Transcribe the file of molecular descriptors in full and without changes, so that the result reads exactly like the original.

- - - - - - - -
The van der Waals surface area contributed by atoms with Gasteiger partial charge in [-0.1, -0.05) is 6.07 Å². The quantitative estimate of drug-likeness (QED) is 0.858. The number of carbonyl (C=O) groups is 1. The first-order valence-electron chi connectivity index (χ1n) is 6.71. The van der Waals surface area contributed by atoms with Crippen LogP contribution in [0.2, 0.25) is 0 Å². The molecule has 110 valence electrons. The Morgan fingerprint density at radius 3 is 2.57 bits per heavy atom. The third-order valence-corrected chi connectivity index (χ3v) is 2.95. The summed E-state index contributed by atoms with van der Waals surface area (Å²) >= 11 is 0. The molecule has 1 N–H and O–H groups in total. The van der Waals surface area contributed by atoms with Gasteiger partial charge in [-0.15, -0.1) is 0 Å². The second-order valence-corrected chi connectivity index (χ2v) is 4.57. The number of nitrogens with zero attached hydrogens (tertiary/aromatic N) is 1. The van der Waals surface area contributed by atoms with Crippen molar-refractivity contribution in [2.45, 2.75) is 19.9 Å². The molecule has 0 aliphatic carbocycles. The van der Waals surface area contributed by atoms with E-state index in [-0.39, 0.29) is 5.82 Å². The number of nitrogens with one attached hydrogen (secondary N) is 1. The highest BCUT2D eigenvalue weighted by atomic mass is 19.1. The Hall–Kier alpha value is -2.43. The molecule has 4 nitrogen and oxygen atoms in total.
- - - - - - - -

The van der Waals surface area contributed by atoms with Gasteiger partial charge in [-0.1, -0.05) is 6.07 Å². The quantitative estimate of drug-likeness (QED) is 0.858. The number of carbonyl (C=O) groups is 1. The first-order valence-electron chi connectivity index (χ1n) is 6.71. The van der Waals surface area contributed by atoms with Crippen LogP contribution in [0.2, 0.25) is 0 Å². The molecule has 110 valence electrons. The Morgan fingerprint density at radius 3 is 2.57 bits per heavy atom. The third-order valence-corrected chi connectivity index (χ3v) is 2.95. The summed E-state index contributed by atoms with van der Waals surface area (Å²) >= 11 is 0. The molecule has 1 N–H and O–H groups in total. The van der Waals surface area contributed by atoms with Gasteiger partial charge in [-0.15, -0.1) is 0 Å². The second-order valence-corrected chi connectivity index (χ2v) is 4.57. The number of nitrogens with zero attached hydrogens (tertiary/aromatic N) is 1. The van der Waals surface area contributed by atoms with Crippen molar-refractivity contribution in [2.45, 2.75) is 19.9 Å². The molecule has 0 aliphatic carbocycles. The van der Waals surface area contributed by atoms with E-state index in [-0.39, 0.29) is 5.82 Å². The number of nitrogens with one attached hydrogen (secondary N) is 1. The highest BCUT2D eigenvalue weighted by atomic mass is 19.1. The Hall–Kier alpha value is -2.43. The molecule has 4 nitrogen and oxygen atoms in total.